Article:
Driving licences and some self-assessment tax returns will be among the first services to be offered as part of the scheme next month, with tax credits and benefits records expected to follow in March.

Emma Carr, director of Big Brother Watch, which has been involved in the scheme’s development, said:

 It has to ensure that this is a scheme that the public can have full confidence in. They must make themselves very clear about how it will work, including details of what safeguards are in place to ensure that the private companies being used to verify a users identity won’t wrongly gain access to any information.’

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CAP logoASA extended their advert censorship remit into online advertising in March 2011.

Seven months on what’s the story so far?

The data reveals that complaint levels have been substantially above those forecasted. The ASA is said to have its hands full dealing with the number of complaints.

Between 1 March and 23 September 2011, the ASA received:

  • 5,531 complaints about 5,165 ads/campaigns (cases) under the new remit. This is 30% of the total of 18,369 complaints to ASA in this period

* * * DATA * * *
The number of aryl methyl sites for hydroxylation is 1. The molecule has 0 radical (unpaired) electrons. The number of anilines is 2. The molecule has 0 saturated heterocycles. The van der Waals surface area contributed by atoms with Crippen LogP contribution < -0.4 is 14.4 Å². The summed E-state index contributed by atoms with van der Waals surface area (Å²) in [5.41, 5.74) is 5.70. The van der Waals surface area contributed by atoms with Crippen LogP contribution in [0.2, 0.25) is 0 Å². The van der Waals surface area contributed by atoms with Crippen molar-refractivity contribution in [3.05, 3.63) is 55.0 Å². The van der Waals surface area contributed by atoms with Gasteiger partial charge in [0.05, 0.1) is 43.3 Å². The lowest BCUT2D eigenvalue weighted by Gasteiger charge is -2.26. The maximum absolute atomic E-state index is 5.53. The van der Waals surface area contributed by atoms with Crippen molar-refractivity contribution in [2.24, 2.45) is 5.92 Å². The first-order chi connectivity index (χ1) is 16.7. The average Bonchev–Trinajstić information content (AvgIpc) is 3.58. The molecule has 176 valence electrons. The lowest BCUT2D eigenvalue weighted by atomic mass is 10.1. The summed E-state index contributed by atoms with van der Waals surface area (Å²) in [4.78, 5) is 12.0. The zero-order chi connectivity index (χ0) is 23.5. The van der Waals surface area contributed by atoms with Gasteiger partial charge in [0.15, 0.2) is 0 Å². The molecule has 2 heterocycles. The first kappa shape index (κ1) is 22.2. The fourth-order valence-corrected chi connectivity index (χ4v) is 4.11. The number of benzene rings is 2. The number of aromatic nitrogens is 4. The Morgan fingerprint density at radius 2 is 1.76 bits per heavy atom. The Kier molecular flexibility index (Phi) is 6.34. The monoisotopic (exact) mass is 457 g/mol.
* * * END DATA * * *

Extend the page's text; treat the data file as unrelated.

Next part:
• 86% of the cases under the new remit related to misleading advertising claims (compared to 65% for all cases in 2010).

What has prompted the complaints?

In terms of the new remit, the most complained-about sector is complementary health, in the main because it has been targeted by orchestrated complaint campaigns. But on the whole the subject of the complaints and the sectors about which complaints have been raised are similar to those about ads in other media: concerns around pricing, availability and the performance of products in sectors like retail, leisure, computers and telecommunications and holidays and travel.

In the vast majority of cases website owners who have been contacted by the ASA have amended or removed problem claims.

However some advertisers have continued to make problem claims on their sites, despite the initial intervention of CAP’s Compliance teams. These have now been posted on the ASA’s name and shame section for non-complying digital advertisers.